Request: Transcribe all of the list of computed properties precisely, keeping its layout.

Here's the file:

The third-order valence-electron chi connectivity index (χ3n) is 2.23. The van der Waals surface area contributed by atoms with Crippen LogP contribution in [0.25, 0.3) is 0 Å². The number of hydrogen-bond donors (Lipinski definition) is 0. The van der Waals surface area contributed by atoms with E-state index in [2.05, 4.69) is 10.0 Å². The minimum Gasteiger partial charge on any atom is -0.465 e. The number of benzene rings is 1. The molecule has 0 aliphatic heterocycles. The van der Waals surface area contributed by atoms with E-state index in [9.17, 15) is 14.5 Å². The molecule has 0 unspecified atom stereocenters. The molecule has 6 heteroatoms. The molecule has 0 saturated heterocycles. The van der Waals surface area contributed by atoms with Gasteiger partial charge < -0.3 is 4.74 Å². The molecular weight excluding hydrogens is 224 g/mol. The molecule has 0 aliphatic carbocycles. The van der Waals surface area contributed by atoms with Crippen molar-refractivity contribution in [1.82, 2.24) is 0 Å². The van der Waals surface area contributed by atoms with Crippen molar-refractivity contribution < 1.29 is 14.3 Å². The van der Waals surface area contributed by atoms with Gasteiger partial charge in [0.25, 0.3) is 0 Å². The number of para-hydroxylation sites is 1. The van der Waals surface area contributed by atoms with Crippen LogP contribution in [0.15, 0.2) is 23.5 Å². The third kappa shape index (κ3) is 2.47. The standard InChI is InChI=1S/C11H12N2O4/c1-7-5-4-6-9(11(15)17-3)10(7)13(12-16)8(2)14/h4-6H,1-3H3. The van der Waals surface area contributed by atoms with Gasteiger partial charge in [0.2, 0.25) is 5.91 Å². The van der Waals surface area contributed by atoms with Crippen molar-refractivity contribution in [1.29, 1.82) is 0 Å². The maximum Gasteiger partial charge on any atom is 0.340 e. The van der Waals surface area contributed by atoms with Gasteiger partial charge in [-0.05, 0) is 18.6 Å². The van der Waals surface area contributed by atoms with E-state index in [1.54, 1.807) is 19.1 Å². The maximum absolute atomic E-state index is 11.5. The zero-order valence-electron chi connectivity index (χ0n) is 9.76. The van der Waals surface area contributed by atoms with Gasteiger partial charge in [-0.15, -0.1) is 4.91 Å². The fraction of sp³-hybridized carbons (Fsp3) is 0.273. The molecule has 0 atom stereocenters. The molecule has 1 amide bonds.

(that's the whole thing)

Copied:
The third-order valence-electron chi connectivity index (χ3n) is 2.23. The van der Waals surface area contributed by atoms with Crippen LogP contribution in [0.25, 0.3) is 0 Å². The number of hydrogen-bond donors (Lipinski definition) is 0. The van der Waals surface area contributed by atoms with E-state index in [2.05, 4.69) is 10.0 Å². The minimum Gasteiger partial charge on any atom is -0.465 e. The number of benzene rings is 1. The molecule has 0 aliphatic heterocycles. The van der Waals surface area contributed by atoms with E-state index in [9.17, 15) is 14.5 Å². The molecule has 0 unspecified atom stereocenters. The molecule has 6 heteroatoms. The molecule has 0 saturated heterocycles. The van der Waals surface area contributed by atoms with Gasteiger partial charge < -0.3 is 4.74 Å². The molecular weight excluding hydrogens is 224 g/mol. The molecule has 0 aliphatic carbocycles. The van der Waals surface area contributed by atoms with Crippen molar-refractivity contribution in [1.82, 2.24) is 0 Å². The van der Waals surface area contributed by atoms with Crippen molar-refractivity contribution < 1.29 is 14.3 Å². The van der Waals surface area contributed by atoms with Gasteiger partial charge in [0.25, 0.3) is 0 Å². The number of para-hydroxylation sites is 1. The van der Waals surface area contributed by atoms with Crippen LogP contribution in [0.15, 0.2) is 23.5 Å². The third kappa shape index (κ3) is 2.47. The standard InChI is InChI=1S/C11H12N2O4/c1-7-5-4-6-9(11(15)17-3)10(7)13(12-16)8(2)14/h4-6H,1-3H3. The van der Waals surface area contributed by atoms with Gasteiger partial charge in [0.2, 0.25) is 5.91 Å². The van der Waals surface area contributed by atoms with Crippen molar-refractivity contribution in [1.29, 1.82) is 0 Å². The maximum Gasteiger partial charge on any atom is 0.340 e. The van der Waals surface area contributed by atoms with Gasteiger partial charge in [-0.05, 0) is 18.6 Å². The van der Waals surface area contributed by atoms with E-state index in [1.54, 1.807) is 19.1 Å². The maximum absolute atomic E-state index is 11.5. The zero-order valence-electron chi connectivity index (χ0n) is 9.76. The van der Waals surface area contributed by atoms with Gasteiger partial charge in [-0.15, -0.1) is 4.91 Å². The fraction of sp³-hybridized carbons (Fsp3) is 0.273. The molecule has 0 atom stereocenters. The molecule has 1 amide bonds.